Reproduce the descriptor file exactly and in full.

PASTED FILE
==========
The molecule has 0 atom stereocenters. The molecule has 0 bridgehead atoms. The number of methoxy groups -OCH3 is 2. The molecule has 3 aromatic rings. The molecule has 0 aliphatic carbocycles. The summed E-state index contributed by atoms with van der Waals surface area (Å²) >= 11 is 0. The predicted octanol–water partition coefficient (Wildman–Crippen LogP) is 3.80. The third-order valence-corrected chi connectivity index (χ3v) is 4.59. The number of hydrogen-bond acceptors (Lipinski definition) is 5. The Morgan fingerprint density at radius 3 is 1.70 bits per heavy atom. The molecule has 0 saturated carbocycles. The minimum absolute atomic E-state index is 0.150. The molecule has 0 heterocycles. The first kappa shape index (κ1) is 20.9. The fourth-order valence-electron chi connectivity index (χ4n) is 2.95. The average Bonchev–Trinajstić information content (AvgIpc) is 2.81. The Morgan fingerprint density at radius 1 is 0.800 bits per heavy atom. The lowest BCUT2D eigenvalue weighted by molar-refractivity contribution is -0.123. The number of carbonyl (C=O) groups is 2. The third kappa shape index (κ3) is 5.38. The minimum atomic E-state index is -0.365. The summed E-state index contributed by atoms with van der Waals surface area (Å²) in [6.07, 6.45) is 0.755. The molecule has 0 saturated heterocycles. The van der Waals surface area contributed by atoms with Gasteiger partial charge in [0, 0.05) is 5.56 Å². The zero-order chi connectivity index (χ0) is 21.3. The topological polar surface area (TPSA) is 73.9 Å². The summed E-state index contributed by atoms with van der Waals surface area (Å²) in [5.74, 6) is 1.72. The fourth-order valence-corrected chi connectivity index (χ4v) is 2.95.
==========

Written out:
The molecule has 0 atom stereocenters. The molecule has 0 bridgehead atoms. The number of methoxy groups -OCH3 is 2. The molecule has 3 aromatic rings. The molecule has 0 aliphatic carbocycles. The summed E-state index contributed by atoms with van der Waals surface area (Å²) >= 11 is 0. The predicted octanol–water partition coefficient (Wildman–Crippen LogP) is 3.80. The third-order valence-corrected chi connectivity index (χ3v) is 4.59. The number of hydrogen-bond acceptors (Lipinski definition) is 5. The Morgan fingerprint density at radius 3 is 1.70 bits per heavy atom. The molecule has 0 saturated carbocycles. The minimum absolute atomic E-state index is 0.150. The molecule has 0 heterocycles. The first kappa shape index (κ1) is 20.9. The fourth-order valence-electron chi connectivity index (χ4n) is 2.95. The average Bonchev–Trinajstić information content (AvgIpc) is 2.81. The Morgan fingerprint density at radius 1 is 0.800 bits per heavy atom. The lowest BCUT2D eigenvalue weighted by molar-refractivity contribution is -0.123. The number of carbonyl (C=O) groups is 2. The third kappa shape index (κ3) is 5.38. The minimum atomic E-state index is -0.365. The summed E-state index contributed by atoms with van der Waals surface area (Å²) in [6.07, 6.45) is 0.755. The molecule has 0 saturated heterocycles. The van der Waals surface area contributed by atoms with Gasteiger partial charge in [0, 0.05) is 5.56 Å². The zero-order chi connectivity index (χ0) is 21.3. The topological polar surface area (TPSA) is 73.9 Å². The summed E-state index contributed by atoms with van der Waals surface area (Å²) in [5.74, 6) is 1.72. The fourth-order valence-corrected chi connectivity index (χ4v) is 2.95.